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Speaking in class: hearing voices

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The school classroom is a site for the enactment of state policy. Consequently, it is also a site of negotiation and resistance. The classroom as a symbolic setting of social tension and interaction is clearly demonstrated in Munzi’s Saimir (2006) when the film’s main character, an Albanian teenager with no legal right of residence in Italy, is forcibly removed from his Italian girlfriend’s school. Recent films have been more circumspect in drawing such trenchant lines of exclusion, but ultimately have served to reiterate the effects of cultural difference. Both Claudia Giovannesi’s Fratelli d’Italia (2009) and Daniele Gaglianone’s La mia classe (2013) offer representations of national pedagogy in which the classroom is seen positively as a site of intercultural exchange, but also as a site of resistance to the exhorbitant conditions of integration. Set in Rome, both films are semi-scripted and feature non-professional actors. Giovannesi’s film explores the lives of three adolescent secondary school pupils of diverse national origins. It investigates (from their perspectives) the intersections of family and school, figured as a microcosm of national belonging and dissonance. La mia classe focuses on a group of multiethnic and multilingual group of adult learners of Italian, for whom the classroom intimates both possibilities of opportunity but also reminders of cultural distance. Each film ends on a moment of dystopian expulsion from the classroom, a synecdoche of the nation itself.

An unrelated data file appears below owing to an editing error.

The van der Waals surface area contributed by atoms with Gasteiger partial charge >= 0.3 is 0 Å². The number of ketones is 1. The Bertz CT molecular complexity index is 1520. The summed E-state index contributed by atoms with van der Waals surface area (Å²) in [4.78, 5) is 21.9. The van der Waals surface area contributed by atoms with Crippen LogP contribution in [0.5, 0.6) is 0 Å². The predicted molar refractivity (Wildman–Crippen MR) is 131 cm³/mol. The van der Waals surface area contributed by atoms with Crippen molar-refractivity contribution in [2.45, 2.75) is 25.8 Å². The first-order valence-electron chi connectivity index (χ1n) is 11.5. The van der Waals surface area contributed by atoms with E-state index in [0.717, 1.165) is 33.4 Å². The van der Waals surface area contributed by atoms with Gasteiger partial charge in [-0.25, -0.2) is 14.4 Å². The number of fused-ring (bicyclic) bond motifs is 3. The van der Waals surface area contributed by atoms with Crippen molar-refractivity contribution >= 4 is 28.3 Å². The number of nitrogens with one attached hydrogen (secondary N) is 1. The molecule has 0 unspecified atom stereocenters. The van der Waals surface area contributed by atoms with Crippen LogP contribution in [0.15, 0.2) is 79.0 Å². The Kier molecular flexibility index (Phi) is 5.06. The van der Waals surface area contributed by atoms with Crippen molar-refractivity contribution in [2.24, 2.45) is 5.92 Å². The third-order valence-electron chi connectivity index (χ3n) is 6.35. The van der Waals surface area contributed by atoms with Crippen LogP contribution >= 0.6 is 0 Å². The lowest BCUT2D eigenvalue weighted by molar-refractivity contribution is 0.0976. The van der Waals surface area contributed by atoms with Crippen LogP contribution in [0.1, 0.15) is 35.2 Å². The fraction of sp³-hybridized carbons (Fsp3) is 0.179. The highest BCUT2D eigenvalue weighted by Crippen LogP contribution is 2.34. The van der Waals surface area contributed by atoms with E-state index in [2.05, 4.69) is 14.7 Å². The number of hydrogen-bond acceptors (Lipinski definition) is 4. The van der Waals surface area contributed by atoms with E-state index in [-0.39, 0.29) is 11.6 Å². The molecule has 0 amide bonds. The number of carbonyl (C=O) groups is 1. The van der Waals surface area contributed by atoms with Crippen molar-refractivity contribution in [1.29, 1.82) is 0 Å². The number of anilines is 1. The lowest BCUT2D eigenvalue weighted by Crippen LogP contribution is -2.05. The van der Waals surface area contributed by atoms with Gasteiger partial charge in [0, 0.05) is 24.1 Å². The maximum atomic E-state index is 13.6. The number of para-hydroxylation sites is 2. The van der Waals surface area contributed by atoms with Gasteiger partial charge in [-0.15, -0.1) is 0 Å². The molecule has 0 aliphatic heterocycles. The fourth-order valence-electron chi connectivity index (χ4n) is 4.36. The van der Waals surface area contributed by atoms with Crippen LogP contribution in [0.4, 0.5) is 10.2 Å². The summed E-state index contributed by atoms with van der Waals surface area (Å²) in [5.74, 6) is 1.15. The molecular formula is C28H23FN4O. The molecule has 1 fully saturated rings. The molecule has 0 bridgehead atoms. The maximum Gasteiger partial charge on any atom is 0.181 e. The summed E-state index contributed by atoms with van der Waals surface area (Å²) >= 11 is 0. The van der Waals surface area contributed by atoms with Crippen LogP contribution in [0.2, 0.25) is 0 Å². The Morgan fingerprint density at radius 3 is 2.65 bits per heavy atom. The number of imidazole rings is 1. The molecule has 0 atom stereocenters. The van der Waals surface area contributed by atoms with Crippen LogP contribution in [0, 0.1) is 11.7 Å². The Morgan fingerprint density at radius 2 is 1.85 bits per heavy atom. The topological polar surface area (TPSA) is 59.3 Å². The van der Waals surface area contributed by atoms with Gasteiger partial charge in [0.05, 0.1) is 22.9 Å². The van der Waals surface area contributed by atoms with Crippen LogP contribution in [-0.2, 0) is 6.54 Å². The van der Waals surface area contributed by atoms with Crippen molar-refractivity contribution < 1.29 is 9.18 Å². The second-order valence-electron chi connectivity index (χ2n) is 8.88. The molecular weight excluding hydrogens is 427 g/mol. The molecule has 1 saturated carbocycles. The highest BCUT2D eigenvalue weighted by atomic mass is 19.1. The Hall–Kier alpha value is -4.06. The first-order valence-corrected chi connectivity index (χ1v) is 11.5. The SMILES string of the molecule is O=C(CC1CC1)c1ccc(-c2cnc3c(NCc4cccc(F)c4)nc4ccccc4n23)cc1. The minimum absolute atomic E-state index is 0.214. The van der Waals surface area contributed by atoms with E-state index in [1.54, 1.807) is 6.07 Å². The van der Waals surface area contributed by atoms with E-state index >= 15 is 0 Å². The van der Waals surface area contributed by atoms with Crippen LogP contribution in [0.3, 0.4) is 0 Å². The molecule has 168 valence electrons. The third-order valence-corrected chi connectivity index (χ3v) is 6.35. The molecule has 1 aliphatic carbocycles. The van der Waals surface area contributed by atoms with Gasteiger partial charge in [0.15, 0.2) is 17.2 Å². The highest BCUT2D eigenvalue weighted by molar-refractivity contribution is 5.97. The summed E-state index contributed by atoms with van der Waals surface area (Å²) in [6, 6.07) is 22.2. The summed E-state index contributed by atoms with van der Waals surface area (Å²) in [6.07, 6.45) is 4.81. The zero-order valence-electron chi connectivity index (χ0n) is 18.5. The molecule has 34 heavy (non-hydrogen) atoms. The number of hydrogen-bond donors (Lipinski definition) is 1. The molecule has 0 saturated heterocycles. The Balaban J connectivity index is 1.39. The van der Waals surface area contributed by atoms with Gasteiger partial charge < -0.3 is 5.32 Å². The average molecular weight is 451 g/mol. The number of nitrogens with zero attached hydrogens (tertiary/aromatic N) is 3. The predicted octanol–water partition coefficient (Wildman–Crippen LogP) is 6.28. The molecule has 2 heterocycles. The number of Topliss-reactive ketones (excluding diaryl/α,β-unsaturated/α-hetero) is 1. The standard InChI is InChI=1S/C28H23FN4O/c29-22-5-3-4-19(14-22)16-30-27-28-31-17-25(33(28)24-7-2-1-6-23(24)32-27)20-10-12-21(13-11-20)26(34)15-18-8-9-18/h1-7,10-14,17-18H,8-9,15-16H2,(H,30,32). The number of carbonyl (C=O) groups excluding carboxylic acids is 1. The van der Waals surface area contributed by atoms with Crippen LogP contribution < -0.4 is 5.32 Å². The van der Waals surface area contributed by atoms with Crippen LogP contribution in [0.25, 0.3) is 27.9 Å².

Original languageEnglish
Title of host publicationTransnational Italian Studies
EditorsCharles Burdett, Loredana Polezzi
Place of PublicationLiverpool
PublisherLiverpool University Press
Number of pages15
ISBN (Print)9781789621389
Publication statusPublished - 30 Jul 2020

Publication series

NameTransnational Modern Languages
PublisherLiverpool University Press

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